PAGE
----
- Telling it like I see it.
If I were asked to curate a showing at the MIA using the pieces in their collection this is what I would come up with. My show would be called Unnatural Selections. The show would include the following works to be seen in this order.
Landscape with Cattle and Sheep, c. 1852-58
Oil on canvas
Bronze, Wyoming jade base
Theseus Combatting the Minotaur, c. 1846-47
Destruction of the Beast and the False Prophet, 1804
Oil on panel
Lyubia Twins, 2009
Ceramic, glaze, flock
White Diamond, 2009
Ceramic, platinum gold luster, flock, glaze
All images taken by Dave Kvam at the MIA unless otherwise noted.
My layout of the works would be in such a way that it connects the pieces and directs the narrative.
Image coming soon.
having trouble uploading.
You would enter through a large doorway to see set directly a head of you is the painting Landscape with Cattle and Sheep. Up against the wall on your right would be the sculpture Stampede. From there would brought over to your left to see the sculpture Theseus Combatting the Minotaur. All of these works would be displayed in the standard museum format of being well lit on white walls. To the left of Theseus Combatting the Minotaur you start to see a change. In the corridor the white walls turn to grey and then black. This corridor brings you into a dimly lit room with black walls where all the pieces are in heavy spotlight. The first piece you see after going through the hall would be Destruction of the Beast and the False Prophet. To the right of that on the floor against the far wall would be Lyubia Twins, lit like you see it in the picture above. Directly above that mounted 9 feet up on the wall is White Diamond. There is no exit in this room so to leave you must go back the way you came in to the exhibit.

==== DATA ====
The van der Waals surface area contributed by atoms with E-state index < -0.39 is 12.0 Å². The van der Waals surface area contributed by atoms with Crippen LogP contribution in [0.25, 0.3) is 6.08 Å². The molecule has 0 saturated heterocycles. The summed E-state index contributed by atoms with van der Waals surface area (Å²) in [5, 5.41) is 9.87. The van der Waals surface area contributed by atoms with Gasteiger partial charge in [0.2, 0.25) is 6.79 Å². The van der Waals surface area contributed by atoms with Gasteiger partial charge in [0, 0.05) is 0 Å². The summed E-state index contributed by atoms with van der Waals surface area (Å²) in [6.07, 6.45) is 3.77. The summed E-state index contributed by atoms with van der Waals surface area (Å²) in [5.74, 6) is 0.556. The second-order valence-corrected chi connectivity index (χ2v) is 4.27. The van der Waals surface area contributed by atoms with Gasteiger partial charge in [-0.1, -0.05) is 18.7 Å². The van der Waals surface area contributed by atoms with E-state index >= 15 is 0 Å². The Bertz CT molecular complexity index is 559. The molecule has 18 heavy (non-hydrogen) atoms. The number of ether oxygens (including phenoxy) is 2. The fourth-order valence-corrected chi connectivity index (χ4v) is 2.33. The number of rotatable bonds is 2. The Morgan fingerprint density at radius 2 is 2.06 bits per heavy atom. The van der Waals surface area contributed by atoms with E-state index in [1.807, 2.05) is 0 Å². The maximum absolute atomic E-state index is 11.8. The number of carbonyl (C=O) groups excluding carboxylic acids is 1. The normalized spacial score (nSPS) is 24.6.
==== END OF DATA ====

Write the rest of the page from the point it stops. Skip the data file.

The purpose of this new arrangement is to get a narrative across of how our view of the cow as cattle has changed so drastically and to hopefully make the viewer think about how that shift applies to other aspects of our daily lives.
image from Format Magazine
Every time I look at a piece by Mike Giant I am in awe. I feel the same way I did the first time I saw an early Chuck Close painting in person. Mike Giant makes such intricate illustrations only with a sharpie marker. They are flawless. His lines are extremely clean. They look as if they could have been done on illustrator. To me he is one of the best at using pure black and white to describe his subjects.